February 20th, 2022 7pm Stage 2
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“There’s nothing I love more than taking people with me on a genuine emotional journey.” Written, mostly, in the wake of a relationship’s end, Jane Bruce’s debut full-length album, My Bed, takes listeners through the passage of a specific moment in time, a familiar touchstone in what it means to be a person: the experience of letting go of a perceived future, and recognizing self-worth in the process. It’s raw, honest, messy and sometimes a little angry along the way.
“My Bed is about the sad and sticky process of letting go of a lover, as well as the idea of a life I thought I wanted and trying to find confidence and security in the unknown,” Jane says.
Jane grew up in Ogden, Utah, a mountain town north of Salt Lake City. “I was always a bit of a social outcast growing up to proud, alcohol-drinking sinners in a very Mormon town, and the friends I did have were always the cool indie people who listened to the ‘Devil’s music.”
She taught herself to play guitar at age 15 on a borrowed guitar, partly in an attempt to process feelings about teen crushes and the myriad feelings that accompany young adulthood, but also as a way to be seen as more than just a “theater kid.” Once she started playing and writing, she realized she didn’t care much at all what other people thought when she had the ability to get lost in emulating Joni Mitchell’s tunings and Shawn Colvin’s fingerpicking patterns.
Jane notes that her dad can be credited with introducing her to many of her early favorites whose fingerprints can be heard throughout her own music — Aimee Mann, Fiona Apple, and Alanis Morisette, among them. Though many young women in the ‘90s can count the latter as an influence, it’s a particularly noteworthy turn of events for Jane, who was an original cast member in Broadway’s “Jagged Little Pill" until it's untimely closing due to Covid-19.
“I didn’t realize then how much those women had already shaped the way I would play and write, but I’m grateful my dad had such good taste,” she says with enthusiasm. “I discovered Laura Marling in college and she’s definitely had a big impact on my writing and playing, and still continues to inspire, and lately I feel in complete awe of Lori McKenna and her writing. I listened to a lot of Lianne La Havas, Courntney Marie Andrews, Brandi Carlile, Margaret Glaspy, Lucy Dacus, and lots of Alanis, when I wrote this album.”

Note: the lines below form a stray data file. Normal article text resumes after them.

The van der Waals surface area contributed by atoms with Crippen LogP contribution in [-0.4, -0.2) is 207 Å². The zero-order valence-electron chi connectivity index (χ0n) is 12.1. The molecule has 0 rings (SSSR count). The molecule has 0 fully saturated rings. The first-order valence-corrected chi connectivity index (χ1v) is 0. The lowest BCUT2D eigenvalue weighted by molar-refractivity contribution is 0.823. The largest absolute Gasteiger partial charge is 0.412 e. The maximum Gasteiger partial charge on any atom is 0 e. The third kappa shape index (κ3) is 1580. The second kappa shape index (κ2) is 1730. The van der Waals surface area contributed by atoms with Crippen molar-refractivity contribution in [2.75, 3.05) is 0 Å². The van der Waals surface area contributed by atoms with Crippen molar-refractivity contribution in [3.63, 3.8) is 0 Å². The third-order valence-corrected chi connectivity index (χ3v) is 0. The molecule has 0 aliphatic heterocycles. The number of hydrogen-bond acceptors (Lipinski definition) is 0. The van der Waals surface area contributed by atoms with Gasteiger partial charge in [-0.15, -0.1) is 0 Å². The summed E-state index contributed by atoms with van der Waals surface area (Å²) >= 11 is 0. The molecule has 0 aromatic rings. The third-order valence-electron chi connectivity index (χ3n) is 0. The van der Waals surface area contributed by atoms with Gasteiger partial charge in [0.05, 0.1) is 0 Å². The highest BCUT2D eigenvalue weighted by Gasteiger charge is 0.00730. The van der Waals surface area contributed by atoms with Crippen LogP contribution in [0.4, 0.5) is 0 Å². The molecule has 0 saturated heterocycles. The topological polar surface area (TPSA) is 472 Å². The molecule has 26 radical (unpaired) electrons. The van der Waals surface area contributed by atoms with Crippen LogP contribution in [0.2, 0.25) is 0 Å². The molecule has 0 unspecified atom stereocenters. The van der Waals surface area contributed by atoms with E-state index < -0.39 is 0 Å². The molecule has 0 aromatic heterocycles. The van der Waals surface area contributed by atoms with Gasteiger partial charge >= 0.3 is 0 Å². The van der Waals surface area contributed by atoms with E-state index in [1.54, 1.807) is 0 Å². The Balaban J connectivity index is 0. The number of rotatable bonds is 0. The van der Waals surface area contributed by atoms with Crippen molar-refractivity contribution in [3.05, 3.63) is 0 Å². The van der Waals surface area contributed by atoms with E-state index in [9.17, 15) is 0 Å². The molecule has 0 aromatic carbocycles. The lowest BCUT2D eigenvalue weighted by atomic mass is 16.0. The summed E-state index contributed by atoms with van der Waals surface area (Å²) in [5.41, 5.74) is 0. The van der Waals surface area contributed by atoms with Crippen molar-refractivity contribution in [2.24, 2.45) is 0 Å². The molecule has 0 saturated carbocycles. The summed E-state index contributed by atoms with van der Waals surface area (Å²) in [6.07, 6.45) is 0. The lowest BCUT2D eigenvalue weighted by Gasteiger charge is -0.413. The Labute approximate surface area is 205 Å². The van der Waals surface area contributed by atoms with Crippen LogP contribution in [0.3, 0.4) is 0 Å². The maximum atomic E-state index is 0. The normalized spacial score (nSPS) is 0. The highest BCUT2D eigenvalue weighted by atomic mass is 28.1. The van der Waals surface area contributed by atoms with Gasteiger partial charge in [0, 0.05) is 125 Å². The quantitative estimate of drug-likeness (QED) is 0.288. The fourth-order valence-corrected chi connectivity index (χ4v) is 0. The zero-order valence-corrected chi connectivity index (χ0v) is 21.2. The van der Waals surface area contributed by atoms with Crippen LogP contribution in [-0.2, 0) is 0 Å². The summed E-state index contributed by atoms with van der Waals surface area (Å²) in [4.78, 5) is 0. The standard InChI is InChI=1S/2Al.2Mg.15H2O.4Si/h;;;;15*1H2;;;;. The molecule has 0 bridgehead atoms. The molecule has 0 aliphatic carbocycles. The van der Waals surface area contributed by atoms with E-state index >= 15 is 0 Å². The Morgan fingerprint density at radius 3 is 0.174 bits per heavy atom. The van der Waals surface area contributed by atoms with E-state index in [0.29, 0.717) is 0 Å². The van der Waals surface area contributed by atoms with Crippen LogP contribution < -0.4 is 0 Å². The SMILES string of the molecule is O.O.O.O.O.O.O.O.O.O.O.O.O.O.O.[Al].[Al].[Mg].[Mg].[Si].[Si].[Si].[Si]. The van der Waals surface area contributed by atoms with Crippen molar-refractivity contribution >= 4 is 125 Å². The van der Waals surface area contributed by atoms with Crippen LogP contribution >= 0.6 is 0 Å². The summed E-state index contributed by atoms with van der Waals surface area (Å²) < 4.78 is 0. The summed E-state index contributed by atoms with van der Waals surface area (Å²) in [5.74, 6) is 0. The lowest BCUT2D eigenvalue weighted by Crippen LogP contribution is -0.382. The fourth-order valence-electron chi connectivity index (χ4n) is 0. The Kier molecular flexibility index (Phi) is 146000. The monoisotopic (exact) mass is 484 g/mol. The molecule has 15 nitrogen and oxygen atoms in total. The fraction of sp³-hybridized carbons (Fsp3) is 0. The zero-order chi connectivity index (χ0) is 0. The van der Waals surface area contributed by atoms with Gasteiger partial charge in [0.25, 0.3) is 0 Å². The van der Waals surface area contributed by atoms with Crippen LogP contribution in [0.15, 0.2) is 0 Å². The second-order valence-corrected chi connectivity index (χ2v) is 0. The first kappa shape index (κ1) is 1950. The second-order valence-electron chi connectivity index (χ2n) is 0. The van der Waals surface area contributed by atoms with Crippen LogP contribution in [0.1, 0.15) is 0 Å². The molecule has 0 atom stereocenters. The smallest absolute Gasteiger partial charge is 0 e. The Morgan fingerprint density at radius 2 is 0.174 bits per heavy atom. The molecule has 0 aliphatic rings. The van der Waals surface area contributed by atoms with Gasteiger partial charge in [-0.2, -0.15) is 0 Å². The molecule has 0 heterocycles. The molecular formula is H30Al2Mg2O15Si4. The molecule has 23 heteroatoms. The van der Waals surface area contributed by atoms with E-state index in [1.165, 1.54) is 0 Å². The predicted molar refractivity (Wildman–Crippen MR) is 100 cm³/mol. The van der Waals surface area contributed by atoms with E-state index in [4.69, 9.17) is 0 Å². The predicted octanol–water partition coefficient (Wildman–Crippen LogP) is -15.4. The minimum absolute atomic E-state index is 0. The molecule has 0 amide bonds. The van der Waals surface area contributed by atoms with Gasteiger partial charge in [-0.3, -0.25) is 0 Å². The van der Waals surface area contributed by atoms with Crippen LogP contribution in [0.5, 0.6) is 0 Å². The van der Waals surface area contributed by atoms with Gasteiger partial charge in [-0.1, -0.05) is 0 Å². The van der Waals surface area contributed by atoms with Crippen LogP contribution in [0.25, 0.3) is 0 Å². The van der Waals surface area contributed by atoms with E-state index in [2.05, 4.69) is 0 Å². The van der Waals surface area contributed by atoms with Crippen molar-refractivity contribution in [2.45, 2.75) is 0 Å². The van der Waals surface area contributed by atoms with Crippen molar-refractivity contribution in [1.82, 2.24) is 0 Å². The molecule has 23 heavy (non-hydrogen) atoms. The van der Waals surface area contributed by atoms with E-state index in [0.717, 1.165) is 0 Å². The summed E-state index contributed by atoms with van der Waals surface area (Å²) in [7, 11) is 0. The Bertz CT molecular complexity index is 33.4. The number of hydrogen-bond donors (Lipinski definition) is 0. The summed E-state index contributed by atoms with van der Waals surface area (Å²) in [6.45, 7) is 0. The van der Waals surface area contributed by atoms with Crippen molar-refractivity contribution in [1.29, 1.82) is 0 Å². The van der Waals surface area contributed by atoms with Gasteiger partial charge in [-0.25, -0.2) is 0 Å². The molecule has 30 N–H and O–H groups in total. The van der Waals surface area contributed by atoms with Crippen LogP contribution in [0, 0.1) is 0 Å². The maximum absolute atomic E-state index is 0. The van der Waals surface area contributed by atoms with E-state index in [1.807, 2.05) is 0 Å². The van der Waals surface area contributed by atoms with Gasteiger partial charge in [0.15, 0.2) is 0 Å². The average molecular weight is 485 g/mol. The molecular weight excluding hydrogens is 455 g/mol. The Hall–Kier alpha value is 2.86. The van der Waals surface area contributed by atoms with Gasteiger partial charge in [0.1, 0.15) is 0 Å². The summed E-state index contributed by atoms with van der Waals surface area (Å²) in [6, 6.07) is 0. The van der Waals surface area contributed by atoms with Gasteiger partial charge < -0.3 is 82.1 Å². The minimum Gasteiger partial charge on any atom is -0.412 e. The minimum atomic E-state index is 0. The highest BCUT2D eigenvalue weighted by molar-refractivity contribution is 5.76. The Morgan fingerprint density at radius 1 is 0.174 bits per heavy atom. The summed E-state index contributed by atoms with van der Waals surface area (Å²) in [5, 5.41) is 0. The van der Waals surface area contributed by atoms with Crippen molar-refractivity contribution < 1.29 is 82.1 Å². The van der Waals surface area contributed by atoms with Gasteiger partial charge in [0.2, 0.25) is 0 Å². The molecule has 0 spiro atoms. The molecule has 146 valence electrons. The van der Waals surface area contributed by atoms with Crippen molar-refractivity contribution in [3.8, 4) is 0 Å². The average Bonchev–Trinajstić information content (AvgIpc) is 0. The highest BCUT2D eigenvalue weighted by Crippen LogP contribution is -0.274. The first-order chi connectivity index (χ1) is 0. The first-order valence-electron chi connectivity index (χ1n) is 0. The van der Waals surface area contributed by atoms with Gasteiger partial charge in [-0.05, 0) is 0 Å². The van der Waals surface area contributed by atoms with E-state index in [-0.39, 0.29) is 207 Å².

Much of My Bed was written in Cambridge, MA, where Jane moved to work on “Jagged Little Pill” before it made its way to Broadway, after a blindsiding breakup initiated by a partner she was planning a life with. It was recorded at Wonderpark Studios in Brooklyn, with musicians-engineers Eva Lawitts and Chris Krasnow, and fellow singer-songwriter Elliah Heifitz.
“I was navigating finding my footing again, in the city, on my own,” she says. “I’d felt like I couldn’t really write fully honest songs when I was in the relationship I was in, so even though a lot of what I wrote about was painful, I was grateful to have the inspiration and creative freedom to express it. I felt so empowered by the truth, frustration and disappointment I was starting to feel able to put into words and music, all while being immersed in all of Alanis’s grit and raw emotion.”
The title track, the first song written for the album and the catalyst for the rest, chronicles feelings in the wake of a life changing, of finding your place in a new reality: “I was angry, upset, hurt, and trying to find something I could hang onto to help me move forward,” Jane says. “‘Anything less than loving has no place in my bed’ felt like the mantra I needed to help me heal, and also keep me from giving my love to the wrong person again.”
The sequencing of My Bed tracks the back and forth of such a rollercoaster time; one moment it's longing and fragile, in “Best of Me,” next defiant and confident in “Song About You”.
“No breakup, or change, or chapter of life ever comes to a perfect conclusion, it lingers and teaches you new things about yourself and your needs and flaws along the way,” she says. “I didn’t know it when I set out on writing this project, but writing these songs really allowed me to trust that I can be powerful, that I don’t need everyone to like me all the time, and that my ability to love people so fully is actually a superpower.”
“And also, the catharsis I feel when I put something in a song that releases me from a sticky emotion I couldn’t name is the best feeling in the world.”
"Best of Me" is featured on Holler Country's Best New Artists of 2021 Playlist, and with regards to "Too Late," they write: "Against a somber acoustic guitar, Bruce's voice climbs, aspiring to something more. 'I always thought I'd be farther along, not stuck in first gear like I'm still 21,' she sings in the opening moments of the track. Bass and drums enter after the chorus, grounding the song with a heftier weight that balances Bruce's soaring voice."